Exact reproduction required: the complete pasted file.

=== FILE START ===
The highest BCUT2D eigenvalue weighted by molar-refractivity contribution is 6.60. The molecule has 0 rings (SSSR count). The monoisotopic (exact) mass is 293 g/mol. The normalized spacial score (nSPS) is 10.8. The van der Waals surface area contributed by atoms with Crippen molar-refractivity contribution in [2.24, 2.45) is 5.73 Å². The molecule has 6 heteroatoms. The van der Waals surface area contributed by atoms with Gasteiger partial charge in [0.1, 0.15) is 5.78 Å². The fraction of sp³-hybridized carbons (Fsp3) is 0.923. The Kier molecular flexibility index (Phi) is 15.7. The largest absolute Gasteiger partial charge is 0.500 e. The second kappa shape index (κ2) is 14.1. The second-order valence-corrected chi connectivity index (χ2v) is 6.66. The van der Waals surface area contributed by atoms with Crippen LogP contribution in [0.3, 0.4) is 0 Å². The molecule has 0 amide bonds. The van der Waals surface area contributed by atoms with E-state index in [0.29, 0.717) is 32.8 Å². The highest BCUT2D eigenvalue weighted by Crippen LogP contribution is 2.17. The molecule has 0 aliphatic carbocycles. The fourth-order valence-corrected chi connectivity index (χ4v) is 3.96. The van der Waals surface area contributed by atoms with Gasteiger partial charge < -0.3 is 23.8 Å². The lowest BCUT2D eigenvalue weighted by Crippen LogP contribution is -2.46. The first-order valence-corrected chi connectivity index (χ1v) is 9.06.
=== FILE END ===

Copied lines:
The highest BCUT2D eigenvalue weighted by molar-refractivity contribution is 6.60. The molecule has 0 rings (SSSR count). The monoisotopic (exact) mass is 293 g/mol. The normalized spacial score (nSPS) is 10.8. The van der Waals surface area contributed by atoms with Crippen molar-refractivity contribution in [2.24, 2.45) is 5.73 Å². The molecule has 6 heteroatoms. The van der Waals surface area contributed by atoms with Gasteiger partial charge in [0.1, 0.15) is 5.78 Å². The fraction of sp³-hybridized carbons (Fsp3) is 0.923. The Kier molecular flexibility index (Phi) is 15.7. The largest absolute Gasteiger partial charge is 0.500 e. The second kappa shape index (κ2) is 14.1. The second-order valence-corrected chi connectivity index (χ2v) is 6.66. The van der Waals surface area contributed by atoms with Crippen LogP contribution in [0.3, 0.4) is 0 Å². The molecule has 0 amide bonds. The van der Waals surface area contributed by atoms with E-state index in [0.29, 0.717) is 32.8 Å². The highest BCUT2D eigenvalue weighted by Crippen LogP contribution is 2.17. The molecule has 0 aliphatic carbocycles. The fourth-order valence-corrected chi connectivity index (χ4v) is 3.96. The van der Waals surface area contributed by atoms with Gasteiger partial charge < -0.3 is 23.8 Å². The lowest BCUT2D eigenvalue weighted by Crippen LogP contribution is -2.46. The first-order valence-corrected chi connectivity index (χ1v) is 9.06.